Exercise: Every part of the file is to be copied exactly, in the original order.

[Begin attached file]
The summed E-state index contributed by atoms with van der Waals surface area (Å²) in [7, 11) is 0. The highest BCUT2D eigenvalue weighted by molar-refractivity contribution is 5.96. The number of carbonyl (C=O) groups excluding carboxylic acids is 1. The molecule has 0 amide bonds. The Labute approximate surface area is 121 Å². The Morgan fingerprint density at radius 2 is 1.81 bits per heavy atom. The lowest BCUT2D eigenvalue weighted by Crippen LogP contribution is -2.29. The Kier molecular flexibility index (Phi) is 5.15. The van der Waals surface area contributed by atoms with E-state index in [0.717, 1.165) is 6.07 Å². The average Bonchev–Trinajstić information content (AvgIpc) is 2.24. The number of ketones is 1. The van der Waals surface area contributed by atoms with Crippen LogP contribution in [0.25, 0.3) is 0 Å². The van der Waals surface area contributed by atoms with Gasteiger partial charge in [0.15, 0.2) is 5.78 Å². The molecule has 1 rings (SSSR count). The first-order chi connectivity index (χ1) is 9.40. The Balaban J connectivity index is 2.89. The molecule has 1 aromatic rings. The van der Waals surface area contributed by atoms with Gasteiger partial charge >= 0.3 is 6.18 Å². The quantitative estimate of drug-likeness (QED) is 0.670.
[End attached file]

The summed E-state index contributed by atoms with van der Waals surface area (Å²) in [7, 11) is 0. The highest BCUT2D eigenvalue weighted by molar-refractivity contribution is 5.96. The number of carbonyl (C=O) groups excluding carboxylic acids is 1. The molecule has 0 amide bonds. The Labute approximate surface area is 121 Å². The Morgan fingerprint density at radius 2 is 1.81 bits per heavy atom. The lowest BCUT2D eigenvalue weighted by Crippen LogP contribution is -2.29. The Kier molecular flexibility index (Phi) is 5.15. The van der Waals surface area contributed by atoms with E-state index in [0.717, 1.165) is 6.07 Å². The average Bonchev–Trinajstić information content (AvgIpc) is 2.24. The number of ketones is 1. The van der Waals surface area contributed by atoms with Crippen LogP contribution in [0.25, 0.3) is 0 Å². The van der Waals surface area contributed by atoms with Gasteiger partial charge in [0.15, 0.2) is 5.78 Å². The molecule has 1 rings (SSSR count). The first-order chi connectivity index (χ1) is 9.40. The Balaban J connectivity index is 2.89. The molecule has 1 aromatic rings. The van der Waals surface area contributed by atoms with Gasteiger partial charge >= 0.3 is 6.18 Å². The quantitative estimate of drug-likeness (QED) is 0.670.